Veteran Michael C. Snell says he is a travel photographer, but is keen to point out the simple description is hardly sufficient. Shooting professionally for almost two decades, Snell has discovered the job requires him to be constantly flexible, always on his toes and full of never-ending curiosity for everything around him. He is based in Kansas but has achieved a worldwide audience and impressive client list including National Geographic, Travel + Leisure, USA Today and Forbes.com. Originally working as an art director and photo buyer for a state travel and tourism department, Snell felt the creative call to become a freelance photographer and has never looked back. Aside from his extensive travel experience both across the country and around the world, he and his wife began the creative agency Shade of the Cottonwood as a way to meet clients needs in an intimate, one-on-one basis.

Whether shooting hot air balloons over Egypt or discovering hidden treasures on the back roads in the sprawling state of Kansas, Michael Snell is a man who finds the wonder in what’s before him. He’s also got an impressive photography kit to go along with him on all his adventures. We asked him about Kansas, branching out on your own and why a Tamron lens is perfect for just about any shooting situation he comes across.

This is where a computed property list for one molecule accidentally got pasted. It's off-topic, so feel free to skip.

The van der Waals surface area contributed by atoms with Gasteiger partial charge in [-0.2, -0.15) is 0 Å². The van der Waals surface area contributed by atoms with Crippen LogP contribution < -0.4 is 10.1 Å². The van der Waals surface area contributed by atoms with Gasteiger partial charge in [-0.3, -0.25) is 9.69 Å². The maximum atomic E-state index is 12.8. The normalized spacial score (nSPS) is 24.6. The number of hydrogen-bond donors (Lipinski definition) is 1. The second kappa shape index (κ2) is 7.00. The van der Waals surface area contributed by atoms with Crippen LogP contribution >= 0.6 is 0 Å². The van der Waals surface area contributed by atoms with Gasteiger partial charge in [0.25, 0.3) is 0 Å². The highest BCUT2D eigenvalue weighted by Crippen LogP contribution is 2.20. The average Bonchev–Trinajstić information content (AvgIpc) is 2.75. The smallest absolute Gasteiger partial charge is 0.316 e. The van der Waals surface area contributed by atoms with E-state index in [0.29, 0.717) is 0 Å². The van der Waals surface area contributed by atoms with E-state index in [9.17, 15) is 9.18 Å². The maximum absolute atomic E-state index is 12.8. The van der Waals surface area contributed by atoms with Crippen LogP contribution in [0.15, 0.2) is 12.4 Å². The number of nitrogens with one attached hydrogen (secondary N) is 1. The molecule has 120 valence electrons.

35 Voyeuristic Photos of People on Public Transport Around the World

Commuter Series

West Oakand BART platform, California © Colleen Cummins


Washington subway, D.C. © Frederic Ansermoz


4, 5, 6 Subway Line © Andrea Harnick Tuchman

From Mexico City to Moscow, we asked you to show us images of the subway. Judged by Travis Ruse, Photography Director at Inc. Magazine, our latest group show presents 35 photos of underground public transport from around the globe.

Congratulations to Colleen Cummins, Frederic Ansermoz and Andrea Harnick Tuchman, who will receive a one-year subscription to Squarespace, the innovative website publishing platform perfect for the creative. They make it simple to create professional websites that are 100% customizable, making web design accessible to everyone. Complete with award-winning designs, hosting, domains, commerce, and 24/7 support, Squarespace offers photographers more ways to market themselves and grow their business.

Humble Arts Foundation’s Founders Discuss Photography, Cats and New Trends



© Jamie Campbell, from ‘New Cats in Art Photography’